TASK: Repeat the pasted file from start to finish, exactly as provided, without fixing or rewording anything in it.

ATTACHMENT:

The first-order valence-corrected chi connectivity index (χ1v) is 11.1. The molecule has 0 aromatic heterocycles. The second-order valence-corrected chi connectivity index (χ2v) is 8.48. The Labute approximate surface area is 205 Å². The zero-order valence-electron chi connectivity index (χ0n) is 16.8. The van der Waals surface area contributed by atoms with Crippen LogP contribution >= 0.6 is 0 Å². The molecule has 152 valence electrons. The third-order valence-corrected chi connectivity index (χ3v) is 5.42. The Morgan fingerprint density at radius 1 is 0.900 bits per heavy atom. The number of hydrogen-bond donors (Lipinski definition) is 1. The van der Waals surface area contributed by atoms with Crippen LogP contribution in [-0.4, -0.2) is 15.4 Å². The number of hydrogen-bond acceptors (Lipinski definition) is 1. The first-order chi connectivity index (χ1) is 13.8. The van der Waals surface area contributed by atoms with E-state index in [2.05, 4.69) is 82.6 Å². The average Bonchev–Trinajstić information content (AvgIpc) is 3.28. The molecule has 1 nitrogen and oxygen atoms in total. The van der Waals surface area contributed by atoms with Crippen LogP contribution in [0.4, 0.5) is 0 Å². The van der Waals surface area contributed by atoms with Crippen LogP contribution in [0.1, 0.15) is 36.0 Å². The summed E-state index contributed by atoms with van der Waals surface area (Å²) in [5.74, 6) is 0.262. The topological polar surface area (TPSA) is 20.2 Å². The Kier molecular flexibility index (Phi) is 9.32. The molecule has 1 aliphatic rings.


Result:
The first-order valence-corrected chi connectivity index (χ1v) is 11.1. The molecule has 0 aromatic heterocycles. The second-order valence-corrected chi connectivity index (χ2v) is 8.48. The Labute approximate surface area is 205 Å². The zero-order valence-electron chi connectivity index (χ0n) is 16.8. The van der Waals surface area contributed by atoms with Crippen LogP contribution >= 0.6 is 0 Å². The molecule has 152 valence electrons. The third-order valence-corrected chi connectivity index (χ3v) is 5.42. The Morgan fingerprint density at radius 1 is 0.900 bits per heavy atom. The number of hydrogen-bond donors (Lipinski definition) is 1. The van der Waals surface area contributed by atoms with Crippen LogP contribution in [-0.4, -0.2) is 15.4 Å². The number of hydrogen-bond acceptors (Lipinski definition) is 1. The first-order chi connectivity index (χ1) is 13.8. The van der Waals surface area contributed by atoms with E-state index in [2.05, 4.69) is 82.6 Å². The average Bonchev–Trinajstić information content (AvgIpc) is 3.28. The molecule has 1 nitrogen and oxygen atoms in total. The van der Waals surface area contributed by atoms with Crippen LogP contribution in [0.4, 0.5) is 0 Å². The van der Waals surface area contributed by atoms with Crippen LogP contribution in [0.1, 0.15) is 36.0 Å². The summed E-state index contributed by atoms with van der Waals surface area (Å²) in [5.74, 6) is 0.262. The topological polar surface area (TPSA) is 20.2 Å². The Kier molecular flexibility index (Phi) is 9.32. The molecule has 1 aliphatic rings.